The problem:According to Justin: "And as I spend my hours slugging out the miles, I'm forced to confront my choices. Instead of sweating it out on the trails, I could take on extra teaching and earn a few extra bucks. And so going running costs me good money."
"The same logic applies to you. Each hour you spend on your hobby you don't spend working harder to get a promotion, studying for a degree, or shopping around for the cheapest groceries."
According to me: "Or, each hour you spend on your hobby you don't spend with your spouse, friends, family, neighbors, getting your house in order, having fun or just plain relaxing."
So, am I going to keep on blogging, or am I going to give it up for more walks, housework, reading, Mahj games, and meditation? Something to think about. "I keep doing an activity only as long as it yields greater benefits than the alternative."
This not having enough time to do everything is a running theme for me. It's my "Fighting Entropy" syndrome and I've written about it here and here.
Justin's Marketplace transcript:
If You Run the Numbers, It's a Good Time click here
JUSTIN WOLFERS: I'm not just an economist, I'm also a runner, training for the Marine Corps Marathon.
Runners World magazine recently argued that marathon running is an incredibly cheap sport. All you need is a pair of shoes, and you're off and running. But they're wrong.
You see, they were emphasizing the out-of-pocket cost, which is small. But the foundation of all economics is something called opportunity cost. It says that the true cost of something is the alternative you have to give up.
So each hour that I spend running is an hour that I don't spend hanging out, working, or sleeping. How do I choose? Following economic theory, I keep doing an activity only as long as it yields greater benefits than the alternative.
And as I spend my hours slugging out the miles, I'm forced to confront my choices. Instead of sweating it out on the trails, I could take on extra teaching and earn a few extra bucks. And so going running costs me good money.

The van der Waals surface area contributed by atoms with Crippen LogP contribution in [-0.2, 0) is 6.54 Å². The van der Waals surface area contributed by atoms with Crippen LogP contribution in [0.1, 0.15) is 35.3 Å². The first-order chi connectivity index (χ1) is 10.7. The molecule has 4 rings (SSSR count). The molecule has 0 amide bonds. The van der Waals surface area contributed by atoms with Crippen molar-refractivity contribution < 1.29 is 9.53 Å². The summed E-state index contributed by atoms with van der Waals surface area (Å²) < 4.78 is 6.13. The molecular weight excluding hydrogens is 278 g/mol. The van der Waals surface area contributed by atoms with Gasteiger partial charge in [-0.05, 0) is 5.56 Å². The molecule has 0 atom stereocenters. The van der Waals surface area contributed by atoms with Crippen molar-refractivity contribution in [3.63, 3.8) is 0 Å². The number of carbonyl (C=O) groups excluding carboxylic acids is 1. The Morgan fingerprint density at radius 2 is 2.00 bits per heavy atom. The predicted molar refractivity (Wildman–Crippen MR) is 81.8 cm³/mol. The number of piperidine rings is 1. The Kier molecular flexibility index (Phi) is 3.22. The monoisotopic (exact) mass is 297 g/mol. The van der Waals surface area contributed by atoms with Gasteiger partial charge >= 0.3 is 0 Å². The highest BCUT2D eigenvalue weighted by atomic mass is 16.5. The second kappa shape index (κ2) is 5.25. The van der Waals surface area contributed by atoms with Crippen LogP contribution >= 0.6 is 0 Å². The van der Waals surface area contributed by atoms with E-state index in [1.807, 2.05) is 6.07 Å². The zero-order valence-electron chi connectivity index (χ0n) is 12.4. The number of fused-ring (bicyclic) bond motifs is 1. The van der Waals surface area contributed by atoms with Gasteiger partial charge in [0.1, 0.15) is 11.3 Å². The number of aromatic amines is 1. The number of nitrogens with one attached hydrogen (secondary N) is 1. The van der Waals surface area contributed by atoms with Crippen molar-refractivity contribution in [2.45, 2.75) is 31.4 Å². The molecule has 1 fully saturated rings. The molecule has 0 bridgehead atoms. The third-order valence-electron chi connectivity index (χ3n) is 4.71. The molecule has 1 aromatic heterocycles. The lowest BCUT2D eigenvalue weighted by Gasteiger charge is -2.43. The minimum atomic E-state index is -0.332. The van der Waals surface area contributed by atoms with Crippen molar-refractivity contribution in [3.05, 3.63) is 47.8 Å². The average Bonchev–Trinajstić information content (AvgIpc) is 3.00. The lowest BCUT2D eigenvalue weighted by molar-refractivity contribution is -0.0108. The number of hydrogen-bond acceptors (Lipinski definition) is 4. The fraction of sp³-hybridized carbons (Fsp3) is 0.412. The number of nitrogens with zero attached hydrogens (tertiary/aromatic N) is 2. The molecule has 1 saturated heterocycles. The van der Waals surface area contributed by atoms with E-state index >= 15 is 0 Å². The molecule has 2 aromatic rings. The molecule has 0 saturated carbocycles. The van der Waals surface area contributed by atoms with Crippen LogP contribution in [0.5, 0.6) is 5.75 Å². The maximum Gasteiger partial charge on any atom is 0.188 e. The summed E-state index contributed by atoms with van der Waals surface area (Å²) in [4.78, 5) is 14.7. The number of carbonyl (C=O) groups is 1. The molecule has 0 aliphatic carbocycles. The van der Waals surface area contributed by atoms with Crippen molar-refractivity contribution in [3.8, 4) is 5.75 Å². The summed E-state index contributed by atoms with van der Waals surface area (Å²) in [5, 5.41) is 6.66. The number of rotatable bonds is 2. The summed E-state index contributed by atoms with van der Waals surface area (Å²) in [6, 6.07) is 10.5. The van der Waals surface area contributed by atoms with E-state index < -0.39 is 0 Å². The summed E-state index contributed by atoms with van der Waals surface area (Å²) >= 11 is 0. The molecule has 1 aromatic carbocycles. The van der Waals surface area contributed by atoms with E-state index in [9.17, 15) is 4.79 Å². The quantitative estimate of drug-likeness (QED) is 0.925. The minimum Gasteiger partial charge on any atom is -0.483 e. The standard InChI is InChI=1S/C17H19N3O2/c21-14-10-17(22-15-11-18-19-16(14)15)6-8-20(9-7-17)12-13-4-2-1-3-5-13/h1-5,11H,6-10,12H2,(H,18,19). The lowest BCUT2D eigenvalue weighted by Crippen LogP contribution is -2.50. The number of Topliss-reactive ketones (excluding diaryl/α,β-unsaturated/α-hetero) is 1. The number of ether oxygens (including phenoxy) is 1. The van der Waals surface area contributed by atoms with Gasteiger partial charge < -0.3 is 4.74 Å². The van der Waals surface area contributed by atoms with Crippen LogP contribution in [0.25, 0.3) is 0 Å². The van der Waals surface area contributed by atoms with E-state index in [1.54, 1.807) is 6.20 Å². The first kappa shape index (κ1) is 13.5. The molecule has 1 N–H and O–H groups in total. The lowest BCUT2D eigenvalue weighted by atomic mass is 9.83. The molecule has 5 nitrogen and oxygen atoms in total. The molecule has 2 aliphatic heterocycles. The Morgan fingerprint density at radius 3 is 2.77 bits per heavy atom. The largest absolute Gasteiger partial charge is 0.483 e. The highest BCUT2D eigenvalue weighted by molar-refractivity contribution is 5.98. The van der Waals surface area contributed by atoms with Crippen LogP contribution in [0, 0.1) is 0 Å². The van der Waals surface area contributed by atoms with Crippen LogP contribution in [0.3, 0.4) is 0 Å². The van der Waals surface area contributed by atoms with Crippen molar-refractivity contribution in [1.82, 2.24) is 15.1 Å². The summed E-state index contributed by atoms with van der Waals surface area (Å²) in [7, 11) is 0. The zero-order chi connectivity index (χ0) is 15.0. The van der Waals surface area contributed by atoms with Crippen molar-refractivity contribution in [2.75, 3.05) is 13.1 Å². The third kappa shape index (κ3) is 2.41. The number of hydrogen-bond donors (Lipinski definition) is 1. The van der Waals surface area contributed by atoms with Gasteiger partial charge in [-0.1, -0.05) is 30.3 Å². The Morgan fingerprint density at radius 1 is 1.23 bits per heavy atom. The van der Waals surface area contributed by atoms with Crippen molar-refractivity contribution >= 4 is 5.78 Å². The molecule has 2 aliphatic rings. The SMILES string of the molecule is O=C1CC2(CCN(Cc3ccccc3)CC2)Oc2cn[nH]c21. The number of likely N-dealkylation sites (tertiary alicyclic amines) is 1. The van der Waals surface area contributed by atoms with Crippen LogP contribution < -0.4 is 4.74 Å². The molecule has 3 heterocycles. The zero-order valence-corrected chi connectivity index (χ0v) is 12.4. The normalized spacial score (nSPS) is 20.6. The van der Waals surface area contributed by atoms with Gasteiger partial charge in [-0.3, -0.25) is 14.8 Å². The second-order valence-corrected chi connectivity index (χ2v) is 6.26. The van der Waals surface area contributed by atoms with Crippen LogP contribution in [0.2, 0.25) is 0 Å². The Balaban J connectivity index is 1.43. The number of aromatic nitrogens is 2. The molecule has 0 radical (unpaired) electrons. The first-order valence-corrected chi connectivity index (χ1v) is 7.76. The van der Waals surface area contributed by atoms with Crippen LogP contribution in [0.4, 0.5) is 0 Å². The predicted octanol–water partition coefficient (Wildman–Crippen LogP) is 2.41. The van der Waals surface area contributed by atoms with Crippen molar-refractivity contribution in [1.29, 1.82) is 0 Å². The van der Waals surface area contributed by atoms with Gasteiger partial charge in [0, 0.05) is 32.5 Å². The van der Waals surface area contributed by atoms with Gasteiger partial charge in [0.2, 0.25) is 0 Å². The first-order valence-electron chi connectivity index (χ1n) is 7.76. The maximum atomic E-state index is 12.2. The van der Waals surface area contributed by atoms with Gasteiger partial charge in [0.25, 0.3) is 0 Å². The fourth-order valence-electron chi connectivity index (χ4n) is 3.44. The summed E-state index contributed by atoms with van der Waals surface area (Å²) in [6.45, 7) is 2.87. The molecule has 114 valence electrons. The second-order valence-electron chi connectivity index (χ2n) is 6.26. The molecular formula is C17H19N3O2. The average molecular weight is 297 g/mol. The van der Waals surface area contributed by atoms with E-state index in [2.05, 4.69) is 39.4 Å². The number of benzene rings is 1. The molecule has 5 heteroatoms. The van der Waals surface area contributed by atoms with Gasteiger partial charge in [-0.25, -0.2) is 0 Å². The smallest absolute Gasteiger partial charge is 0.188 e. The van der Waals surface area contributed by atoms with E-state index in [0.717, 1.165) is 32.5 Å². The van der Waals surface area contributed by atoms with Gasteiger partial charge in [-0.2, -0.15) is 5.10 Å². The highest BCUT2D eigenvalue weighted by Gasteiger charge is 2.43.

The same logic applies to you. Each hour you spend on your hobby is an hour you don't spend working harder to get a promotion, studying for a degree, or shopping around for the cheapest groceries.
By my calculations my 16-week training program comes at an opportunity cost of several thousand dollars. A quicker runner would have a smaller opportunity cost. It's only because I'm both slow and an economist that I fret that the world's cheapest sport is actually incredibly expensive.
But to an economist, the choice is still a no-brainer. We think you should only do what you love, and pay for it by doing what you are good at.
By sticking to economics, I make time for running. Rather than spend hundreds of dollars worth of time cleaning my house each Sunday, I hire a cleaner, who does a better job, at a better price.
When a friend asks me to help them move, I write them a check to pay professional movers instead. It's just more efficient.
And while it can be hard to forgo extra income for a long run, it is even harder to justify wasting that time on Facebook. And with the time that saves, I'm pulling on my shoes to head out for another run.
Justin Wolfers teaches business and public policy at The Wharton School at the University of Pennsylvania.